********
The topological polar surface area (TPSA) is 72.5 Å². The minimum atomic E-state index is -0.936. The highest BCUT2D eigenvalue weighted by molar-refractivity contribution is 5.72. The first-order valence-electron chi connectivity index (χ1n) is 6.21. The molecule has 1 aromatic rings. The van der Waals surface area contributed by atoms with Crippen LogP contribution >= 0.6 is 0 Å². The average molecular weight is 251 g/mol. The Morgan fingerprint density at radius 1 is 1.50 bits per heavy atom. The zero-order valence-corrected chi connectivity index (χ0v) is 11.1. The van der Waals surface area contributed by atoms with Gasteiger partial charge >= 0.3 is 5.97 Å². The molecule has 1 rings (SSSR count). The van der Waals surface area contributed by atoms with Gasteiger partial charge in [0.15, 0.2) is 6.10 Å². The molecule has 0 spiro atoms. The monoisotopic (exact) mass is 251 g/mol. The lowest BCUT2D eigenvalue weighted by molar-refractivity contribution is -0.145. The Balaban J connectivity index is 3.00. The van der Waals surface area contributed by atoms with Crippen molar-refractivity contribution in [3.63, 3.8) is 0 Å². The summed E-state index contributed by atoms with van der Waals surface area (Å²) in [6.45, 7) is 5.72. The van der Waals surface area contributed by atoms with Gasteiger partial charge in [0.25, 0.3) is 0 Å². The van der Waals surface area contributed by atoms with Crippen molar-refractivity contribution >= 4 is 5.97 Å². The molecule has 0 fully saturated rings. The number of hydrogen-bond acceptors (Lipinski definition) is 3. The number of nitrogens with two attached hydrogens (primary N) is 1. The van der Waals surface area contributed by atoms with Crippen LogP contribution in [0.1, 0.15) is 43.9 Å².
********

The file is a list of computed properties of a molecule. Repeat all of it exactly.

The topological polar surface area (TPSA) is 72.5 Å². The minimum atomic E-state index is -0.936. The highest BCUT2D eigenvalue weighted by molar-refractivity contribution is 5.72. The first-order valence-electron chi connectivity index (χ1n) is 6.21. The molecule has 1 aromatic rings. The van der Waals surface area contributed by atoms with Crippen LogP contribution >= 0.6 is 0 Å². The average molecular weight is 251 g/mol. The Morgan fingerprint density at radius 1 is 1.50 bits per heavy atom. The zero-order valence-corrected chi connectivity index (χ0v) is 11.1. The van der Waals surface area contributed by atoms with Gasteiger partial charge >= 0.3 is 5.97 Å². The molecule has 1 rings (SSSR count). The van der Waals surface area contributed by atoms with Gasteiger partial charge in [0.15, 0.2) is 6.10 Å². The molecule has 0 spiro atoms. The monoisotopic (exact) mass is 251 g/mol. The lowest BCUT2D eigenvalue weighted by molar-refractivity contribution is -0.145. The Balaban J connectivity index is 3.00. The van der Waals surface area contributed by atoms with Crippen molar-refractivity contribution in [3.63, 3.8) is 0 Å². The summed E-state index contributed by atoms with van der Waals surface area (Å²) in [6.45, 7) is 5.72. The van der Waals surface area contributed by atoms with Gasteiger partial charge in [0.25, 0.3) is 0 Å². The van der Waals surface area contributed by atoms with Crippen molar-refractivity contribution >= 4 is 5.97 Å². The molecule has 0 fully saturated rings. The number of hydrogen-bond acceptors (Lipinski definition) is 3. The number of nitrogens with two attached hydrogens (primary N) is 1. The van der Waals surface area contributed by atoms with Crippen LogP contribution in [0.1, 0.15) is 43.9 Å².